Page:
Get A Life, Chloe Brown by Talia Hibbert – Thoughts

Bookish Discussion:

Do you read romances, or do you skip this genre altogether calling it fluff, or chicklit or books for girls, or unrealistic books?

Thoughts on Get A Life, Chloe Brown..

There was a time when I used to read a lot of romances. But that was almost a decade back. And all we had in the market then were the Mills and Boons romances with the stereotypical story line – a pretty and demure girl, a moody, broody and rich man. The two meet, problems happen, somehow the misunderstood man saves the pretty and poor girl and falls in love with her and they all live happily ever after. I used to still lap up those romances. Until I had a glimpse of love in the real life and got sick of the Mills and Boons books.

And so, I’m really glad that I decided to try out some highly recommended romances like this one. First of all, calling this book a romance or chicklit novel would be like giving a hard working employee a low rating just because they didn’t show off enough. I would call stories like these, light hearted stories on real people dealing with real issues, learning how to cope with relationships in the real world.

Our two protagonists are vulnerable and not your typical couple.

Chloe Brown, the eldest of the Brown sisters has been suffering from an illness called Fibromyalgia, which results in chronic fatigue and pain. Due to this she ends up struggling with weight issues and not having a normal social life. Add in a toxic relationship with her ex boyfriend, who was clearly an ass, and you know she doesn’t have it easy. But yet, she’s a fighter. And she wants to make her life better. So she makes a list..

Redford Morgan (Red), is a red haired tattooed towering hunk of a man. But he’s not rich and he’s not a a popular guy. What he is though, is kind, vulnerable, extremely helpful and empathetic of other people’s pain and a very talented painter. He is also coming out of a toxic relationship, when he meets Chloe and his world changes.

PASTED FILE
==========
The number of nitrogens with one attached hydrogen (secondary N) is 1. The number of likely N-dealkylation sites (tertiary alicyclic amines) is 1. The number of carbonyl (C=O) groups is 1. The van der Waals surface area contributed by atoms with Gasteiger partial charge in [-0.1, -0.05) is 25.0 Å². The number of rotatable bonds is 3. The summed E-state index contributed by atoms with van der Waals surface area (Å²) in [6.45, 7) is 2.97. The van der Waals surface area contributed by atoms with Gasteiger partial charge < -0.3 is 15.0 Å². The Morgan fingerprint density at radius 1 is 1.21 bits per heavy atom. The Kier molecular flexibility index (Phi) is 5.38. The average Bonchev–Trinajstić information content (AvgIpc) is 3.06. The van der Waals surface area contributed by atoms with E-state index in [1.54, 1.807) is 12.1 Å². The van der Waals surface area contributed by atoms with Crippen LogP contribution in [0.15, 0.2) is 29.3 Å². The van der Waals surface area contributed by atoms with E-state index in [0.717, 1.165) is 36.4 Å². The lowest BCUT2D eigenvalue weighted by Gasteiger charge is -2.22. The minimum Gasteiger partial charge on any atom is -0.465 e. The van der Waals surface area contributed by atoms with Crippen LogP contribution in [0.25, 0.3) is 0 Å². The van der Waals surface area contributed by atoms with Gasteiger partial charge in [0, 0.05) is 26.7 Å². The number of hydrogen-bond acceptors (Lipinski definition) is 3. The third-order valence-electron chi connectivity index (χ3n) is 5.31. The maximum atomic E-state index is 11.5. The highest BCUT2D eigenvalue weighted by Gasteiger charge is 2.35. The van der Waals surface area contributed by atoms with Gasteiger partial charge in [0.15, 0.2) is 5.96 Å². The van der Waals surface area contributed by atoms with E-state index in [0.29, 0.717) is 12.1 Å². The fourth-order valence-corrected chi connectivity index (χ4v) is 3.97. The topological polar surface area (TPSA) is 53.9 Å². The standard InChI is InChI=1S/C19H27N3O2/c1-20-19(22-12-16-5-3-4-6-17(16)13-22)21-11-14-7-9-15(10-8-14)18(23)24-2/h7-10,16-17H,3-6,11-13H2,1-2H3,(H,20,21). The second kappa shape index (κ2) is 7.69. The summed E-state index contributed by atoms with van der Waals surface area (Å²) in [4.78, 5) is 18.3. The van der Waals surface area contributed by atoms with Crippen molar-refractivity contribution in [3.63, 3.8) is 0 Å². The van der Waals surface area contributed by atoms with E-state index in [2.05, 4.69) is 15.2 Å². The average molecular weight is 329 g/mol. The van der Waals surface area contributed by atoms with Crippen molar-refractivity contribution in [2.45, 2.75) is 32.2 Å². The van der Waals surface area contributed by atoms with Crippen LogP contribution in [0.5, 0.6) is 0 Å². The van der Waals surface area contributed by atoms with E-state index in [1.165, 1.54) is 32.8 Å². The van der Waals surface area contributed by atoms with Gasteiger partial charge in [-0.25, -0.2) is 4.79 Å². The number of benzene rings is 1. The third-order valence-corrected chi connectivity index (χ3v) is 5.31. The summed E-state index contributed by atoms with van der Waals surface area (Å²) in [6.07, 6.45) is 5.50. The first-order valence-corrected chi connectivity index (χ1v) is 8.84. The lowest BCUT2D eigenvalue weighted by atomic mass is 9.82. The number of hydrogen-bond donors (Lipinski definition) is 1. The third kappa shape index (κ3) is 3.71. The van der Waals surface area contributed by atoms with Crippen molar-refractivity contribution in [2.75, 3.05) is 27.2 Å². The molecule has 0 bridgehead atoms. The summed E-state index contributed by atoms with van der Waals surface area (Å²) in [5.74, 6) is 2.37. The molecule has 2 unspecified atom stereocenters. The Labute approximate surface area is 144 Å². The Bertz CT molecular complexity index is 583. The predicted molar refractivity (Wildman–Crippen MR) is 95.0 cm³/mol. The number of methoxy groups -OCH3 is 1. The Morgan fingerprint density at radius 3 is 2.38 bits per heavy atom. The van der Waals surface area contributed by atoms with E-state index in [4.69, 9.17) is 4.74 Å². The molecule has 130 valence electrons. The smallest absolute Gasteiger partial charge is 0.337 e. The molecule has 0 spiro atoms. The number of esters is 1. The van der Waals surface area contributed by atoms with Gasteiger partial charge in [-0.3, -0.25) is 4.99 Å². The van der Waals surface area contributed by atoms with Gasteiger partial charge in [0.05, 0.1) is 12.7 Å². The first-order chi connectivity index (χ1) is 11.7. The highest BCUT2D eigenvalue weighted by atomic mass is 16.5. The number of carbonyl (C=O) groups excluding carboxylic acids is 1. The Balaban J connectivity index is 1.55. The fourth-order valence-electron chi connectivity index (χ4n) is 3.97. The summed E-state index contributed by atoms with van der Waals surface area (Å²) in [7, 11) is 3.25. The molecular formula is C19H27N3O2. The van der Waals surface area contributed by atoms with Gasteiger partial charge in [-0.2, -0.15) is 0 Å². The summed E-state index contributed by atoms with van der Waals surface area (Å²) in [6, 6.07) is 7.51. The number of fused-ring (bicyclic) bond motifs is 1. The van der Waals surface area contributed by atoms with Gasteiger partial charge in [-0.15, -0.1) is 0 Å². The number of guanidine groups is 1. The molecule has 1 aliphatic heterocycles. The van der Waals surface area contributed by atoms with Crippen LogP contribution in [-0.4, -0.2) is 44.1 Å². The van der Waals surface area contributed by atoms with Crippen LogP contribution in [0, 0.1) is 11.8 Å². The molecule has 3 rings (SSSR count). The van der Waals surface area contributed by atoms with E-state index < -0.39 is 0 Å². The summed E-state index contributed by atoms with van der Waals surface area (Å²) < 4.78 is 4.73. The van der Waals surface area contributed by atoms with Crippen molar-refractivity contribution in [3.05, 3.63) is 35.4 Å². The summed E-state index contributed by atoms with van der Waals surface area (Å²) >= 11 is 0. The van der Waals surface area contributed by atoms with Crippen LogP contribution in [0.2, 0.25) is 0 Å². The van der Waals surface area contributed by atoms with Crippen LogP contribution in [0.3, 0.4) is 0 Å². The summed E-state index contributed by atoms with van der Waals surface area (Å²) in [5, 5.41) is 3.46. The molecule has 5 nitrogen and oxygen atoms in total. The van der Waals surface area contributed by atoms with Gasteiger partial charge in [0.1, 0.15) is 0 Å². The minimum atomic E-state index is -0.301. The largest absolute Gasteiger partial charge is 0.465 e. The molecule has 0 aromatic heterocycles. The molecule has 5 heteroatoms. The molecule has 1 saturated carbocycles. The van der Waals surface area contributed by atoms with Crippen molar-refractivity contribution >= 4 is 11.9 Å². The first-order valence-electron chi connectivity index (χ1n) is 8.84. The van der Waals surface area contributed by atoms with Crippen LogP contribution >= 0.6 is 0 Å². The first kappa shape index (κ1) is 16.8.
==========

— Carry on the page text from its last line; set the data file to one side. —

I really enjoyed the to and fro dialogues between Chloe and Red and I really loved Chloe’s family too. The next two books in the Brown sister romances features the other two sisters – Dani and Eve, and I can’t wait to read them too.

I liked the fact that Chloe’s illness is not shown in a derogatory manner or as a physical disability for the characters themselves. It is how the society perceives people with illnesses such as Chloe’s or Red’s mom who has diabetes. But we never see that being a problem for either Chloe or Red. I loved how both of them help the other come out of their previous toxic relationships and see how wonderful they actually are and give being in a relationship a chance.

So, I hope, I managed to convince you not to skip romances altogether, and give books like these a chance ๐Ÿ™‚ If nothing else, they’ll make you smile and feel happy in these trying times ๐Ÿ™‚

5 thoughts on “Get A Life, Chloe Brown by Talia Hibbert – Thoughts

  1. It is true that the romance genre has developed over the past 20-30 years to being less “bodice rippers” than they were when I was young. Still, I find that the genre is still a bit too… mushy for my taste, and when it isn’t mushy, it often borders on soft porn. I just find that I prefer female characters who have more important things they want to accomplish in their lives than just “get a man”.

    Liked by 1 person

    1. I agree.. which is why I donโ€™t read romances in general. But Iโ€™ve found exceptions to the rule too.. with books like this one. The love or the relationship just happens and is not part of the larger plan. ๐Ÿ™‚


      1. That’s good to hear. I hate the idea that in this day and age, in contemporary fiction there are female characters who still have to have a man in order to feel like she’s worth something or to validate her. What are we, in the era of Jane Austen where without a husband you’ll end up destitute and homeless?

        Liked by 1 person

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